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1993-05-11 19:03:28
    We've been over and over this.   I don't like the solution, but
there appears to be only one solution, even if it is ugly.  All the
other solutions either cause something else to break -- perhaps
spectacularly -- or require changes on the EBCDIC side of things
(especially the BITNET/EBCDIC side) that, much as I wish otherwise,
don't seem likely to happen.  I'm willing to review those alternatives
with you privately if necessary, but rather suspect that the 822 list is
sick to death of this issue.  More important it is sufficiently late in
the game that discussion of aesthetic preferences is not going to
produce changes in MIME: you would have to demonstrate real operational
problems that cannot be overcome in the existing spec.

   Given how things have gone, I would suggest the following:

(1) Get used to treating "text/plain" (no charset parameter) and
"text/plain;charset=us-ascii" as equivalent.  That is what the spec
says and, for many reasons, it isn't going to change.

(2) Get used to reading the string "us-ascii" in the above as "EBCDIC"
when it appears on a machine that uses EBCDIC internally.  If you don't
believe that, you are going to need to convert the string at the
gateway.  Several of us are convinced that will cause worse problems, at
least unless the point of conversion is moved backward from the
transport gateway to the point of entrance to the EBCDIC host.

(3) Your 32-bit machine argument, and the "binary channel" (presumably
8bit transport) story illustrate some real issues, but not issues
associated with the charset parameter and "issues", not "problems".  The
32-bit machine is going to need to suck octets off the wire and do
something with them.  Having grown up with machines whose "smallest
addressability" was 36 bits, it can be coped with, it is just a matter
of doing it.  And ISO-8859-1 doesn't need 8bit transport; it needs
*either* 8bit transport or a sensible content-transfer-encoding.

(4) "network plaintext" is [US-]ASCII.  It is not 8859-1.  It is always
going to be [US-]ASCII, in it old, traditional, 7-bit form.  No 8bit
ASCII, no SuperDuperCode, [US-]ASCII.   There might come a day when no
one really *uses* "network plaintext", but that won't change the binding
between that concept and ASCII.    Again, all of the other solutions are

OK, let's ask a different question.  Suppose we were asked to build a
gateway from the IP-Internet to a network containing a bunch of EBCDIC
machines and an EBCDIC transport and that we wanted to get it right. 
Let's pretend this is a new piece of work and that we don't need to
worry about transition issues.  What do we do?

First thing we do is to get real serious, network-wide agreement about
what character set(s) we are going to support in the target network and
what we want to treat as "our" "network plaintext".  We write reversible 
mapping rules between MIME-registered characters sets of significant
interest into that/those character set(s) and get agreement about them. 
Then we decide what we are going to do with any characters that happen
to be left over from the mappings and standardize that ritual.  If we
end up with more than one EBCDIC, we figure out how to tell sites
without our network about which one is used in a particular message, but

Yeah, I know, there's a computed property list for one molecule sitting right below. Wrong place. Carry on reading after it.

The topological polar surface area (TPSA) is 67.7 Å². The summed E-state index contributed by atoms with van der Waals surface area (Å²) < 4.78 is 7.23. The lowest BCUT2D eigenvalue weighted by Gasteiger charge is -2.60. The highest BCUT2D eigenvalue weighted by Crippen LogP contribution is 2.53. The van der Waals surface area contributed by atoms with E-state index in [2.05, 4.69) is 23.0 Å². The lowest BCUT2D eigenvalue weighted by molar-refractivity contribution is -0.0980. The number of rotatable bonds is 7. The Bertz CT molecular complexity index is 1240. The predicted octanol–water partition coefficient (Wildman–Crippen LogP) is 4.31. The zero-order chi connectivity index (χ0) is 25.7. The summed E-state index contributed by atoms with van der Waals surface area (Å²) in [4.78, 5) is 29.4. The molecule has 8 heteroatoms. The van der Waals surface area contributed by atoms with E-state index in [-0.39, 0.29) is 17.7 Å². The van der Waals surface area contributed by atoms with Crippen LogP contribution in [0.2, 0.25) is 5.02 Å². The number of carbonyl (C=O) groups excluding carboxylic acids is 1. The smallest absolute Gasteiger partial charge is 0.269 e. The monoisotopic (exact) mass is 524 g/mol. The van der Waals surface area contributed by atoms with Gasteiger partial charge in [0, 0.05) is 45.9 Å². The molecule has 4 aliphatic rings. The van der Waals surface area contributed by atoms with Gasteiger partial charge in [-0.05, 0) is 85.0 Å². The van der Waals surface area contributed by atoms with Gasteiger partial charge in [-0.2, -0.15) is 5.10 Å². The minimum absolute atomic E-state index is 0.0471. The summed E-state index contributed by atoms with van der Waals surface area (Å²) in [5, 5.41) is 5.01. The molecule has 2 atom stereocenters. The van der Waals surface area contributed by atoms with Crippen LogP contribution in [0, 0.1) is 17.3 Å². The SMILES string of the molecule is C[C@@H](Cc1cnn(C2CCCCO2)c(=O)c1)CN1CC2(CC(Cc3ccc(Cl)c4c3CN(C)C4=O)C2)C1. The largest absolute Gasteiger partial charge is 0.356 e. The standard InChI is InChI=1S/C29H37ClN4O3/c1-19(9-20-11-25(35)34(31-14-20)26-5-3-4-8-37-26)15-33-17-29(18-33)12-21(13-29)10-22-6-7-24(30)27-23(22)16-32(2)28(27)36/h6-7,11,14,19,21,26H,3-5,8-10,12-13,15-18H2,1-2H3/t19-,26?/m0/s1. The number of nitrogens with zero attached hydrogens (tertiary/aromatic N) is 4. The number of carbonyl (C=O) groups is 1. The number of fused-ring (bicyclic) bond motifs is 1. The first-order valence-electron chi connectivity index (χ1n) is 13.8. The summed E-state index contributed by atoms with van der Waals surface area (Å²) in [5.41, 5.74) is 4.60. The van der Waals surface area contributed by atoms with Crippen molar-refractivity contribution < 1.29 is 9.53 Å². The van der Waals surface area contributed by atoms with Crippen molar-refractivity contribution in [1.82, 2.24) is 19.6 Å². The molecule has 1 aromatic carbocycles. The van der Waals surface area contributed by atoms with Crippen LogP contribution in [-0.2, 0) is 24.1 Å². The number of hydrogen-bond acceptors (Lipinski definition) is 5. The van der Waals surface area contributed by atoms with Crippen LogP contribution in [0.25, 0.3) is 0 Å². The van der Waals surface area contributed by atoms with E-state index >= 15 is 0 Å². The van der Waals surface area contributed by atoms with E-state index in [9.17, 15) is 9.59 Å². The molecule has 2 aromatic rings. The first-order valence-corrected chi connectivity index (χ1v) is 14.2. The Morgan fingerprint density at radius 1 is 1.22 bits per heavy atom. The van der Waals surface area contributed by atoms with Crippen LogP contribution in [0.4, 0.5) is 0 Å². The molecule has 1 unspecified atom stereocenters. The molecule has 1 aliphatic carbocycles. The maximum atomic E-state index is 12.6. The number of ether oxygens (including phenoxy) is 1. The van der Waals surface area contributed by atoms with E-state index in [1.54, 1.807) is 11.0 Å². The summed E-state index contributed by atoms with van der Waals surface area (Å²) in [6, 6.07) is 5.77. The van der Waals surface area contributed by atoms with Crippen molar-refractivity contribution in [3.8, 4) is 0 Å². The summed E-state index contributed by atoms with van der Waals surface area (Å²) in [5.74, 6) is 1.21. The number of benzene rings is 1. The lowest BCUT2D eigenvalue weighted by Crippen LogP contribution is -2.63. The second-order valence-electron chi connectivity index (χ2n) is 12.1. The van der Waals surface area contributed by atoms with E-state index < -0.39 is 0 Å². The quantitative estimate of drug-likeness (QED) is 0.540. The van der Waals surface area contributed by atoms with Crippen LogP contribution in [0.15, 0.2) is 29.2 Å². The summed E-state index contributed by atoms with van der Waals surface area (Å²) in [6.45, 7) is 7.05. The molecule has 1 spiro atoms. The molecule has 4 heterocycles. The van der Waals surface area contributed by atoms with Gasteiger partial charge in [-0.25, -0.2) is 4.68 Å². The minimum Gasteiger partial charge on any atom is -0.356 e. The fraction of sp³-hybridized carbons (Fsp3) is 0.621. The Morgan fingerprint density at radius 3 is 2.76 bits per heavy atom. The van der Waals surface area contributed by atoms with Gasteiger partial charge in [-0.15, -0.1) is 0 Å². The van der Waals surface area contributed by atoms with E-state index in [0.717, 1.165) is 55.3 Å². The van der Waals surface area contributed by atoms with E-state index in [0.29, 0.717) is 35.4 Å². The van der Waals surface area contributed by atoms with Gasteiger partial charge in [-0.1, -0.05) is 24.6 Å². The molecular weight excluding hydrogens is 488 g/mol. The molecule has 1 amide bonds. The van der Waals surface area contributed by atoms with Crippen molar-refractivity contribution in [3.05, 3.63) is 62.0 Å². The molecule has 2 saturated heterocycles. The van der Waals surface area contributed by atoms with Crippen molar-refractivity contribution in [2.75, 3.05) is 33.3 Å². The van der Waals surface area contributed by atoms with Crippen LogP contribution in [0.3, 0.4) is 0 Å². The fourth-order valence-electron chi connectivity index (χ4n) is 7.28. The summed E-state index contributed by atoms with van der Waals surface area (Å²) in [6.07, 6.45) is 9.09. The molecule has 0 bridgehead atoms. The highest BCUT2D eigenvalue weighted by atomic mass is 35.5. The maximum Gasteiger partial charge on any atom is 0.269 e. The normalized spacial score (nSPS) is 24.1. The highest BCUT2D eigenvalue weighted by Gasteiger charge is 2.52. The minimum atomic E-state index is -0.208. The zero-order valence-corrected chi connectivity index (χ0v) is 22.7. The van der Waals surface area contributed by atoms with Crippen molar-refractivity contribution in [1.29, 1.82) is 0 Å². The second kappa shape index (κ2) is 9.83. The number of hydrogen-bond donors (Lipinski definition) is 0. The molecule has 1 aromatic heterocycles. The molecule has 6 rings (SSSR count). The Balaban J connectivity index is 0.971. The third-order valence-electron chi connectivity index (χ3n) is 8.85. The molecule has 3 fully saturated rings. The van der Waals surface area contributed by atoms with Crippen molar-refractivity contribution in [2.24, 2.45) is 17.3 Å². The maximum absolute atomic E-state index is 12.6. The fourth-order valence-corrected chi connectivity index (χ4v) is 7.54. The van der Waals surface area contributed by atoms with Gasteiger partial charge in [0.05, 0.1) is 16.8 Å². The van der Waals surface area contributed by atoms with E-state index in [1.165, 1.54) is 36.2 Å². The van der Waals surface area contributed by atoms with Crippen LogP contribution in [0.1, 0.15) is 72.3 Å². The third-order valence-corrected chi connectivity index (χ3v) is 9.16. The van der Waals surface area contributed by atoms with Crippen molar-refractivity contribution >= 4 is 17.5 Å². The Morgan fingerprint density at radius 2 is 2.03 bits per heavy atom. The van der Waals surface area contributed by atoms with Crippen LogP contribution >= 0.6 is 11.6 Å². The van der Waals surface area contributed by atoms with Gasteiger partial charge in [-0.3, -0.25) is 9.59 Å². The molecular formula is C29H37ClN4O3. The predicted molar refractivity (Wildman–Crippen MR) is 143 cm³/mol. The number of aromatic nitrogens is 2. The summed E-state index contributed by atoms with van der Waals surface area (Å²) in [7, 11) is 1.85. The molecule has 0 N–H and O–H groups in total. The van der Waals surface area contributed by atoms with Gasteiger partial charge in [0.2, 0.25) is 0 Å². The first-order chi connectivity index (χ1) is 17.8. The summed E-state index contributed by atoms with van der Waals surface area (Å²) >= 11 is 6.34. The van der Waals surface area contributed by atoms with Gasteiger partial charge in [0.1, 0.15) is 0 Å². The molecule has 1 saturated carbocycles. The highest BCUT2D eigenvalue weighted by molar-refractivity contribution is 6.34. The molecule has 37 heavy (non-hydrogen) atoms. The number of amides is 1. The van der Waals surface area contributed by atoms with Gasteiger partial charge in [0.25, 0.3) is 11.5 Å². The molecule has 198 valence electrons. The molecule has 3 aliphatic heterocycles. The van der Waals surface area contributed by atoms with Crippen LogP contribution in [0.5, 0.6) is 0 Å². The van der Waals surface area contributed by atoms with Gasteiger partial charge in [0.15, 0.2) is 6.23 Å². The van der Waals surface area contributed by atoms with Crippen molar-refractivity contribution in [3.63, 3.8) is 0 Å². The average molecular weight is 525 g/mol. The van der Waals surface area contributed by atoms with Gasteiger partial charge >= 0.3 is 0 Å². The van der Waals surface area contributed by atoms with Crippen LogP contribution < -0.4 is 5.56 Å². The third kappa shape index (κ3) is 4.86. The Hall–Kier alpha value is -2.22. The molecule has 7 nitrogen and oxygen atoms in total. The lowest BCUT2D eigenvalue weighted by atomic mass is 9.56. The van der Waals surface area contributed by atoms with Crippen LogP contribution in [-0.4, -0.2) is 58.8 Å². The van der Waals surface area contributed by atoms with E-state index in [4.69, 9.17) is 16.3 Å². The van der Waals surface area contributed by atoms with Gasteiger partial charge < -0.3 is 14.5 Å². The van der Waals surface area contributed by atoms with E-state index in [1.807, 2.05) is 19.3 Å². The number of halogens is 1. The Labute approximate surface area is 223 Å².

we use a mechanism that treats Content-type as inviolate.  Maybe a
EBDCIC-page header.

I would expect the above agreements might be very hard to get in a
network context that hasn't been able to agree on how to map 7bit ASCII,
but that isn't a MIME problem.

Now you design the gateways themselves.  You implement the SMTP
extensions --"8BITMIME" in particular-- to reduce as much as possible
the frequency with with you see Q-P or Base64 arriving with text data.
When a message comes in with text/plain, the gateway looks at the
character set.  It it is one it knows how to map, it maps it (it might
have to expand incoming Q-P or Base64 to do that), removes the
Content-transfer-encoding field, and adds EBCDIC-page if necessary.  If
it doesn't know how to map it, it forces it into Base64 (converting from
Q-P if necessary) and then converts to "generic" EBCDIC, changes the
Content-transfer-encoding as needed, and does not add EBCDIC-page.

That is it.  If Content-transfer-encoding is present with a text type,
manifest character codings are in EBCDIC but the interpretation is with
regard to the MIME character set and transfer encodings.  If it is not
present, the characters are in EBCDIC and mean exactly what they appear
to mean.  The gateways eliminate Q-P, which is presumed hard to read in
an EBCDIC world (and should be totally unnecessary).  Character sets
that you don't know how to translate into EBCDIC are forced into Base64;
maybe the target UA will know how to handle them.

The thing that has caused the confusion about all of this is the
obvious, but insidious, assumption that, in an EBCDIC environment,
"charset" should denote a code page.   That isn't going to work as
things are now defined; it is not clear that it was ever possible to
make a variation on it work in a multiple-gateway environment.  It
denotes an abstraction that is actually bound to character codes in an
ANSI/ISO-derived character transport environment.  In an EBCDIC
transport environment, there is an extra degree of abstraction, since it
binds character-abstractions to a mapping table and then to codes,
rather than directly.  But that shouldn't be a bit deal, as long as that
other network can agree on the mapping tables.


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